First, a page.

Dowry is a Social Evil


Dowry is a social evil which has affected our society very badly. It has caused too much destruction to the socio-economic structure. The dowry system has given birth too many evils. It will draw many girls to suicide to save their parents from economic drudgery.

In many families, the birth of a daughter was regarded as a curse and there was a case when daughters born in the family were put to death. The boy accepts that girl who belongs to a well-off family, highly educated in service and earns. He also wants a girl whose parents can give much dowry at the time of marriage. The system of dowry in our society is an act of discrimination against unmarried girls whose values are defined based on their respective dowries.

The practice of giving dowry is rampant in our society and has to an immense degree distorted the natural order of things; its unfettered and unregulated growth has led to bringing forth myriad of social ills and abetting of heinous crimes against women. If a woman is not able to accumulate enough dowry, she will not be able to get married which in turn can create various other social evils.

In plain words, dowry is defined as money, goods or estate that a woman brings to her husband or his family in marriage.The rationale behind dowry is to serve as a form of economic and social security for the wife against potential probability of maltreatment by her husband and his family.

In order to exploit the bride and her family, threats of divorce are commonly used in society.These threats are taken very seriously as divorce in traditional and predominantly rural society is deemed as a symbol of mortification. In addition to that, when a bride brings less than the anticipated amount, she has to live through persistent torture from her in-laws. Incidents of degrading treatment and blackmailing of the bride are prevalent, which usually result in recognized psychiatric illnesses and ultimately suicides. In extreme cases wherein the husband or in-laws are not content with the dowry, they may even go to the extent of killing the bride and the most savage form of such kind of dowry abuse is “bride burning”.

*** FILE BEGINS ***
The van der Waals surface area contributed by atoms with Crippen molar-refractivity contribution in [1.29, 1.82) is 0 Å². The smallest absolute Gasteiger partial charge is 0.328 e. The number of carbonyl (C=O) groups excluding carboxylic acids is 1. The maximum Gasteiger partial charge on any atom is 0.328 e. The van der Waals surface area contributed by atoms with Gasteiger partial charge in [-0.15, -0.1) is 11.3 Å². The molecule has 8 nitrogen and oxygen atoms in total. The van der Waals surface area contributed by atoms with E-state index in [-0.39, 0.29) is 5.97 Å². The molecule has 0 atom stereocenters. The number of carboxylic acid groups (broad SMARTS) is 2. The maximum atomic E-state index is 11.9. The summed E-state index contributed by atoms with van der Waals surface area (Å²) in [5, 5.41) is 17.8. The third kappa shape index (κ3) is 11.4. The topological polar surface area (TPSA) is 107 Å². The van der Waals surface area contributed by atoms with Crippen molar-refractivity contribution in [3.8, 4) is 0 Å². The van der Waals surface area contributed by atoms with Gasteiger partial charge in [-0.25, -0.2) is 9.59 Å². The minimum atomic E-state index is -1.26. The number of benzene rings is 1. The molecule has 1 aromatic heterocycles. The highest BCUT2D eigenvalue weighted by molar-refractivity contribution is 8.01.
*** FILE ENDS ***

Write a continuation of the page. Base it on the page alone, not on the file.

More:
Adducing evidence of giving dowry from prophetic practices is a wrong, misconstrued and misplaced notion, absolutely based on misreading of facts and history. In early days of Islam, marriage was a simple phenomenon, without any kind of splendor or flaunt. The Prophet (PBUH) said, “The most blessed marriage is one in which the marriage partners place the least burden on each other.” The Prophet (PBUH) only gave his daughter Hazrat Fatima (RA) some gifts when she married Hazrat Ali (RA),which were bought by the money of HazratAli (RA) but there is no recorded evidence of gifts to other daughters on the occasion of their marriages. This argument is further substantiated by the fact that the presents were unpretentious household items e.g., a sheet, water-bag and a pillow.

In fact in Islam, as opposed to dowry, the mehr is a mandatory part of marriage. Quran says “Give women their fariza as a free gift”. Unfortunately, mehr is often erroneously elucidated as dowry although in reality it is a gift of money, possessions or property made by the husband to the wife which becomes her absolute property. When Hazrat Ali (RA) revealed his wish to marry Hazrat Fatima (RA), the Prophet (PBUH) inquired about mehr, to which Ali (RA) replied that he had a horse and a saddle. The Prophet (PBUH) advised him to sell the saddle. He sold the saddle for 480 dirhams and gave all the money to the Prophet (PBUH).